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FCC Part 15 Certification Testing
- Class A and Class B, Intentional and Unintentional radiator testing
- Customizable test plans for specific frequencies and sections of FCC Part 15
The EMC Shops' Testing Division is a dynamic test lab with the knowledge and experience to perform an assortment of product evaluation and compliance. The EMC Shop offers FCC certification testing services.
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"Great, The EMC Shop has helped us learn and evaluate wireless components we inherited, their people are knowledgeable and responsive. We made leaps in a matter of days." - Ramit S. Analog Devices
EMC and EMI testing can be after thought and The EMC Shop will work with you to get your product evaluated and to market quickly. Collaborating with design engineers, an in depth analysis will lead to action items and product improvement.
Save time and money to ensure you get your product certified on the first attempt. The EMC Shop offers FCC certification testing services.
The FCC regulates radio frequency (RF) devices contained in electronic-electrical products that are capable of emitting radio frequency energy by radiation, conduction, or other means. These products have the potential to cause interference to radio services operating in the radio frequency range of 9 kHz to 3000 GHz.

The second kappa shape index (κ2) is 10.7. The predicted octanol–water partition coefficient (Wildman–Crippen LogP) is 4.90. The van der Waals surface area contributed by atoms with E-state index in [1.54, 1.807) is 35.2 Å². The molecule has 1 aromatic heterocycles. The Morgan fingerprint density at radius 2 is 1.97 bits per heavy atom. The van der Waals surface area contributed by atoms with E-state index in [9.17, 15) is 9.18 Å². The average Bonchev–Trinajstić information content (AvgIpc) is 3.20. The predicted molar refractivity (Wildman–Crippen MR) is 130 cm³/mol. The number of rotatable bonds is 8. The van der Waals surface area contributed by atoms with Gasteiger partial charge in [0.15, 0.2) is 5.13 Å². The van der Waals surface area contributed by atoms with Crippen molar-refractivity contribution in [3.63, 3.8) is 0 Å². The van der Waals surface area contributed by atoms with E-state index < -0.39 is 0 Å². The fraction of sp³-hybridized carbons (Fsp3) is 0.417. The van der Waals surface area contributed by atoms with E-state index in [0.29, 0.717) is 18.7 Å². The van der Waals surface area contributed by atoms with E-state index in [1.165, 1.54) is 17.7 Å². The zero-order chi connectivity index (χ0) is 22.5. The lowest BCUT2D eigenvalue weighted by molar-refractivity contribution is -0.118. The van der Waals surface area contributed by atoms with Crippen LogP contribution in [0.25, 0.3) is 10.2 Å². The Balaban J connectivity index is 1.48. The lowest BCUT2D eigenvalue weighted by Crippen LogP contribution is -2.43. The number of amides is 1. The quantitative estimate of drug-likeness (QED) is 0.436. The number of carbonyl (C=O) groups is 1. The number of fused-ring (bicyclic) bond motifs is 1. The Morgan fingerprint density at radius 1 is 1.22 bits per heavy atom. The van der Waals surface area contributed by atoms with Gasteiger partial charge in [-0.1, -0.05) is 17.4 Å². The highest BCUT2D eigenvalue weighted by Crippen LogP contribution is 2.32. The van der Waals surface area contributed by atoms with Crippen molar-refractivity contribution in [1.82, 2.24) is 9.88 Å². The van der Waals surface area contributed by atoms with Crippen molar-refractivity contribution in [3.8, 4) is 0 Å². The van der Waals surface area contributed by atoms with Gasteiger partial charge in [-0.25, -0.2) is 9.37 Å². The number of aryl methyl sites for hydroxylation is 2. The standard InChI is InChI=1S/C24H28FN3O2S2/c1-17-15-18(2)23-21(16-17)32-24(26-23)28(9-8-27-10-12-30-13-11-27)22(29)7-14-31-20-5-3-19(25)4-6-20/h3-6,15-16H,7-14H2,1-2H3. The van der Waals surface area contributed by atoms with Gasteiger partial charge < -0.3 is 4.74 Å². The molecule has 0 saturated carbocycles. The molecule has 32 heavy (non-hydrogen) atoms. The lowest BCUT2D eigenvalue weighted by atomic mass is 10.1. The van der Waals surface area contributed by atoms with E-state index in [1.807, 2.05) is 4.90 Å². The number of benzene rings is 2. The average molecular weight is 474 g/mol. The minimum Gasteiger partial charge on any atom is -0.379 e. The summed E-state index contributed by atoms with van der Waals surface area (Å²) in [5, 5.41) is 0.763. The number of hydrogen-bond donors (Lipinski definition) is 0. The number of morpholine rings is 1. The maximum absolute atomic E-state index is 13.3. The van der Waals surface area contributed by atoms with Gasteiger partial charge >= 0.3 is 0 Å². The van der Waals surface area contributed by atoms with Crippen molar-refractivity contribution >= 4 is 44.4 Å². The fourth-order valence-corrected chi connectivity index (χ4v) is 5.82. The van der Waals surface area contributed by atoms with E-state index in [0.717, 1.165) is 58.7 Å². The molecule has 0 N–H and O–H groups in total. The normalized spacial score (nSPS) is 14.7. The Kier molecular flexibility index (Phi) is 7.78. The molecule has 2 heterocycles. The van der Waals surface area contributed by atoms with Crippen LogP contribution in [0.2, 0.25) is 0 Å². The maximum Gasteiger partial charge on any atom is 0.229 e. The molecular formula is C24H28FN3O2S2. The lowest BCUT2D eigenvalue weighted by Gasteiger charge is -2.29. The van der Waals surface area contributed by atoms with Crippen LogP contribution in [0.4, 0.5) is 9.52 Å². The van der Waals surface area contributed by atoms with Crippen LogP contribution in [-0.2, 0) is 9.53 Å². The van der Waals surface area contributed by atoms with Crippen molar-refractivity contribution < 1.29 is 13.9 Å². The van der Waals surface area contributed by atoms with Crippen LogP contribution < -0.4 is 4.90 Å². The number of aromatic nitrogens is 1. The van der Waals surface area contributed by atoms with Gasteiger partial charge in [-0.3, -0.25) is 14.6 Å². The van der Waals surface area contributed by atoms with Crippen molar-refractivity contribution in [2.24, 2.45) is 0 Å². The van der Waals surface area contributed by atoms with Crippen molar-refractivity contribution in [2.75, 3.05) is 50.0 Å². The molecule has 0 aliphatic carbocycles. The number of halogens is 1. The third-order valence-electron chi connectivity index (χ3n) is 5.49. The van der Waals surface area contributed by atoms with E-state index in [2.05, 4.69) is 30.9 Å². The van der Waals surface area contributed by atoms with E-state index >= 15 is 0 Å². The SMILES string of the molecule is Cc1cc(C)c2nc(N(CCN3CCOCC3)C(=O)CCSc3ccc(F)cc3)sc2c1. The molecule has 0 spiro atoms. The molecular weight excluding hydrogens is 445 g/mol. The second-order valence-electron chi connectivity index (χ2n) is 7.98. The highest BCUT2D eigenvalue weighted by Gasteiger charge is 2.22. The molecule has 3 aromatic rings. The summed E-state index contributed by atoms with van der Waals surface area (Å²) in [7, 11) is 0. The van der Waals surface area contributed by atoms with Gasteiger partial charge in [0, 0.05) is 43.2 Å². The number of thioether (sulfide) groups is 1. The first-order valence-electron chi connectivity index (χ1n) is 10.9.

Almost all electronic-electrical products (devices) are capable of emitting radio frequency energy. Most, but not all, of these products must be tested to demonstrate compliance to the FCC rules for each type of electrical function that is contained in the product. As a general rule, products that, by design, contain circuitry that operates in the radio frequency spectrum need to demonstrate compliance using the applicable FCC equipment authorization procedure (i.e., Supplier's Declaration of Conformity (SDoC) or Certification) as specified in the FCC rules depending on the type of device. A product may contain one device or multiple devices with the possibility that one or both of the equipment authorization procedures apply. An RF device must be approved using the appropriate equipment authorization procedure before it can be marketed, imported, or used in the United States.
The following discussions and descriptions are provided to help identify whether a product is regulated by the FCC and whether it requires approval. The more difficult issue, but not covered in this document, is how to categorize an individual RF device (or multiple components or devices within an end product) to determine the specific FCC rule part(s) that apply, and the specific equipment authorization procedure or procedures that need to be used for FCC compliance purposes. This determination requires technical understanding of the product, as well as knowledge of the FCC rules.